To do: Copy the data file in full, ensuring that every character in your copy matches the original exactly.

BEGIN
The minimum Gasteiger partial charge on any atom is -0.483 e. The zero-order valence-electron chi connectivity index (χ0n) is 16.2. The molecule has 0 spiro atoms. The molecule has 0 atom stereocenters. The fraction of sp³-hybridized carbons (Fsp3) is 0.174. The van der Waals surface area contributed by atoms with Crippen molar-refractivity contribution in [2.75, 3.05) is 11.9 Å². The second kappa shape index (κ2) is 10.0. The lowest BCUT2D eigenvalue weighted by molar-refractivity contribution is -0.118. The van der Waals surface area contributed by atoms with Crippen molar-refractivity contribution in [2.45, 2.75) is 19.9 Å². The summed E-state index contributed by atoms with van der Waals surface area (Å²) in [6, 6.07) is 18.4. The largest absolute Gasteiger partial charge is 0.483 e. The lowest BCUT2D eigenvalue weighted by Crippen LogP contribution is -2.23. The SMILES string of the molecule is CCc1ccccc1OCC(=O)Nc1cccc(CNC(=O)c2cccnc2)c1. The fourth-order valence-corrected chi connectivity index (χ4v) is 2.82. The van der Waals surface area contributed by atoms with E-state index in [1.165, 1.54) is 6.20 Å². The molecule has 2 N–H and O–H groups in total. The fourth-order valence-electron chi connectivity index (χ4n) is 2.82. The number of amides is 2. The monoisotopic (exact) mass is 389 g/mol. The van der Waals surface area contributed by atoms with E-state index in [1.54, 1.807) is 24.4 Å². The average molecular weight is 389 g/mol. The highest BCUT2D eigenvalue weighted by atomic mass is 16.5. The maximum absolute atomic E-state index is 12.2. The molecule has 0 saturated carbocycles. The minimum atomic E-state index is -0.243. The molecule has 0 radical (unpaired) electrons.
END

The minimum Gasteiger partial charge on any atom is -0.483 e. The zero-order valence-electron chi connectivity index (χ0n) is 16.2. The molecule has 0 spiro atoms. The molecule has 0 atom stereocenters. The fraction of sp³-hybridized carbons (Fsp3) is 0.174. The van der Waals surface area contributed by atoms with Crippen molar-refractivity contribution in [2.75, 3.05) is 11.9 Å². The second kappa shape index (κ2) is 10.0. The lowest BCUT2D eigenvalue weighted by molar-refractivity contribution is -0.118. The van der Waals surface area contributed by atoms with Crippen molar-refractivity contribution in [2.45, 2.75) is 19.9 Å². The summed E-state index contributed by atoms with van der Waals surface area (Å²) in [6, 6.07) is 18.4. The largest absolute Gasteiger partial charge is 0.483 e. The lowest BCUT2D eigenvalue weighted by Crippen LogP contribution is -2.23. The SMILES string of the molecule is CCc1ccccc1OCC(=O)Nc1cccc(CNC(=O)c2cccnc2)c1. The fourth-order valence-corrected chi connectivity index (χ4v) is 2.82. The van der Waals surface area contributed by atoms with E-state index in [1.165, 1.54) is 6.20 Å². The molecule has 2 N–H and O–H groups in total. The fourth-order valence-electron chi connectivity index (χ4n) is 2.82. The number of amides is 2. The monoisotopic (exact) mass is 389 g/mol. The van der Waals surface area contributed by atoms with E-state index in [1.54, 1.807) is 24.4 Å². The average molecular weight is 389 g/mol. The highest BCUT2D eigenvalue weighted by atomic mass is 16.5. The maximum absolute atomic E-state index is 12.2. The molecule has 0 saturated carbocycles. The minimum atomic E-state index is -0.243. The molecule has 0 radical (unpaired) electrons.